City Set

By Marion Verhaalen (Mary Verne)  

Students love the four musical "cityscapes" in City Set. Here are some "Building Blocks" for students to discover and explore: 

peddlerThe Peddler and the Bird
: Short, easy patterns, plus simple pedal indications, make this piece a favorite for beginners. Students enjoy portraying the piece's peddler (m. 1, etc.) and bird (m. 3, etc.) motifs. Peddler and the Bird is easy to learn, when students discover that the entire composition is created from only two intervals ‑‑ fifths in the left hand on D an on E‑flat, and thirds in the right hand on G‑flat. Ask students to look for repeated figures and register-changes in this bitonal composition. To encourage students' interpretive skills, discuss possible reasons for the indications of decrescendo and "slower," found in the piece's closing.  With the alternating 5/4‑3/4 meter, most students find it easiest to count: "quar ‑ ter quar ‑ ter," etc. on each beat, including rests. When the left hand plays alone (m's. 9 - 12), they may say "h‑a‑l‑f—n‑o‑t‑e—d‑o‑t." Alternately, some students may count: "left ‑ right ‑ right ‑ left ‑ right" and then "I‑e‑f‑t—t‑w‑o—t‑h‑r‑e‑e."

Tall Buildings - musicTall Buildings: Major chords played by the right hand in legato phrases over a left hand pedal point depict tall buildings, from ground to sky, in this effective A ‑ B ‑ A composition. Help students discover elements, such as ascending and descending figures, and increasing and decreasing dynamics, that contribute to images of buildings and awe-inspiring "tallness."  Guide students to discover:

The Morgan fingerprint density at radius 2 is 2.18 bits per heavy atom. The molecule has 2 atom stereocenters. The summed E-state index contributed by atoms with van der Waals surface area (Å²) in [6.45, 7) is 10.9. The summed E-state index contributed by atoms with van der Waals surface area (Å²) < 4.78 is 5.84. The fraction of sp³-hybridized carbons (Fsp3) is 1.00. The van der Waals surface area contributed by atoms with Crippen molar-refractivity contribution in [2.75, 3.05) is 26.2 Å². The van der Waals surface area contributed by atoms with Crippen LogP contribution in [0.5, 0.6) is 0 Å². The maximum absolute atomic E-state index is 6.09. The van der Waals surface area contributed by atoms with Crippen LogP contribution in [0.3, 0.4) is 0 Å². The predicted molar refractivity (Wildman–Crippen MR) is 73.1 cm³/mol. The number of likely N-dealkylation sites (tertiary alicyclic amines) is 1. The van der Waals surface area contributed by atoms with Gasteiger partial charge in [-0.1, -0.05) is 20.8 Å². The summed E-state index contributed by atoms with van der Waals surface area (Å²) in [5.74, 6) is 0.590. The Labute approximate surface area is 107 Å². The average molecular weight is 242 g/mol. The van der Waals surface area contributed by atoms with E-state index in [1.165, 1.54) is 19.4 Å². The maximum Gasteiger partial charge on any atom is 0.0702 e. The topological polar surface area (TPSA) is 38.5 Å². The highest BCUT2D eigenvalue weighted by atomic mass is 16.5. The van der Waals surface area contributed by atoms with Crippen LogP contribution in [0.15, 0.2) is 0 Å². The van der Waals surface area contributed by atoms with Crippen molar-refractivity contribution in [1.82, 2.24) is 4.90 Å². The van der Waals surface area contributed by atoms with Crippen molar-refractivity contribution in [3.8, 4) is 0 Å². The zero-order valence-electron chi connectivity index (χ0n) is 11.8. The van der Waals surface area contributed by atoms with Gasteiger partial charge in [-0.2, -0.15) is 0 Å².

Section A. m's 1- 7: Gradual PP to MF crescendo; C pedal point; ascending phrase in opening.

Section B. m's 8-11: Left hand ascent to E pedal point increases tension;
m's 10-11 repeat m's 8-9, with final chord of m. 11 moving a half step
above that of m. 9; rising register of m's 10-13 implies a crescendo.

Section A, m's 12-22: Opening theme stated one octave higher (m's 12-13).

Register and dynamics wind down in final line.

When students apply pedal, they may be reminded to lift and then pedal at the point at which they actually hear each new chord.

Carnival - musicCarnival: This moderately challenging, but delightful, piece features a quick-moving legato right hand and ostinato waltz bass. The bass pattern's slurred note pair followed by a staccato note implies that second and third beats should be lighter than downbeats. Encourage students to find repeating and sequential figures (sequences, of course, being like patterns on different tones). Ask students to identify bitonal measures where the right hand plays C major (m's. 10-13) against the left hand's F and E-flat fifths, creating an "out of tune," merry-go-round-music effect. For those ready to use the metronome, starting out with a slow eighth-note setting, hands alone and then together, will help in gradually building up a lively performance tempo.


Whirlibird - musicThe Whirlibird: In this bitonal impression of a helicopter, right and left hands play broken fifths that move around C and then away, to cadence, finally, on D. Ask students to play fifths in "block" (harmonic) instead of broken (melodic) form, at first, so they may see how both thumbs share the same tone, as the right and left hands ascend and descend together, in m's 1-8. Students should also observe that, from m. 9 to the end, the hands move in independent directions. Let them note, for instance, the contrary motion in the last line. As with Carnival, a metronome set to eighths, and later, quarters, can be beneficial for building up the tempo of this 4/4-2/4 piece.

Creativity: As with each piece in the Pace Recital Series, students will enjoy using the structures of these pieces as a departure point for creating their own new music.

Excerpted from TEACHING TIPS, by Cynthia Pace, Ed.D. © All Rights Reserved.


© 2009 by Lee Roberts Music Publications, Inc.